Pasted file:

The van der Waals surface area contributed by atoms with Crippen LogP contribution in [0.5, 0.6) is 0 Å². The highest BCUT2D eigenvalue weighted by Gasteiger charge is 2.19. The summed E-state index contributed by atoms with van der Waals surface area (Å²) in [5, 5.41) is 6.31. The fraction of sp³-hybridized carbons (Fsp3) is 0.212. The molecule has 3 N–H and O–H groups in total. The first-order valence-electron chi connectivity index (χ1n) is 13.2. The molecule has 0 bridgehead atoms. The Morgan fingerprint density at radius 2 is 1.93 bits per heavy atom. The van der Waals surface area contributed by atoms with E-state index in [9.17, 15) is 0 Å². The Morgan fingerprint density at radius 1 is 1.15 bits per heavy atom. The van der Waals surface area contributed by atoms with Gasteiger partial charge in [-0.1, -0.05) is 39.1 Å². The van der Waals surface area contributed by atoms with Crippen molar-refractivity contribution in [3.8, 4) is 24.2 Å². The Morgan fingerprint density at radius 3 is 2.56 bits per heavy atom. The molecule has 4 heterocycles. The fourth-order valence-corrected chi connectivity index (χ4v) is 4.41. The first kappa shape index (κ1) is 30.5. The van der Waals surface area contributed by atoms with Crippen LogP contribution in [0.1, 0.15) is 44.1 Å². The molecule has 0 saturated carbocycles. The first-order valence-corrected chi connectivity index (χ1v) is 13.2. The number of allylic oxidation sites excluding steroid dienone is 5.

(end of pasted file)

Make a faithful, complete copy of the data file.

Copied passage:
The van der Waals surface area contributed by atoms with Crippen LogP contribution in [0.5, 0.6) is 0 Å². The highest BCUT2D eigenvalue weighted by Gasteiger charge is 2.19. The summed E-state index contributed by atoms with van der Waals surface area (Å²) in [5, 5.41) is 6.31. The fraction of sp³-hybridized carbons (Fsp3) is 0.212. The molecule has 3 N–H and O–H groups in total. The first-order valence-electron chi connectivity index (χ1n) is 13.2. The molecule has 0 bridgehead atoms. The Morgan fingerprint density at radius 2 is 1.93 bits per heavy atom. The van der Waals surface area contributed by atoms with E-state index in [9.17, 15) is 0 Å². The Morgan fingerprint density at radius 1 is 1.15 bits per heavy atom. The van der Waals surface area contributed by atoms with Gasteiger partial charge in [-0.1, -0.05) is 39.1 Å². The van der Waals surface area contributed by atoms with Crippen molar-refractivity contribution in [3.8, 4) is 24.2 Å². The Morgan fingerprint density at radius 3 is 2.56 bits per heavy atom. The molecule has 4 heterocycles. The fourth-order valence-corrected chi connectivity index (χ4v) is 4.41. The first kappa shape index (κ1) is 30.5. The van der Waals surface area contributed by atoms with Crippen LogP contribution in [0.1, 0.15) is 44.1 Å². The molecule has 0 saturated carbocycles. The first-order valence-corrected chi connectivity index (χ1v) is 13.2. The number of allylic oxidation sites excluding steroid dienone is 5.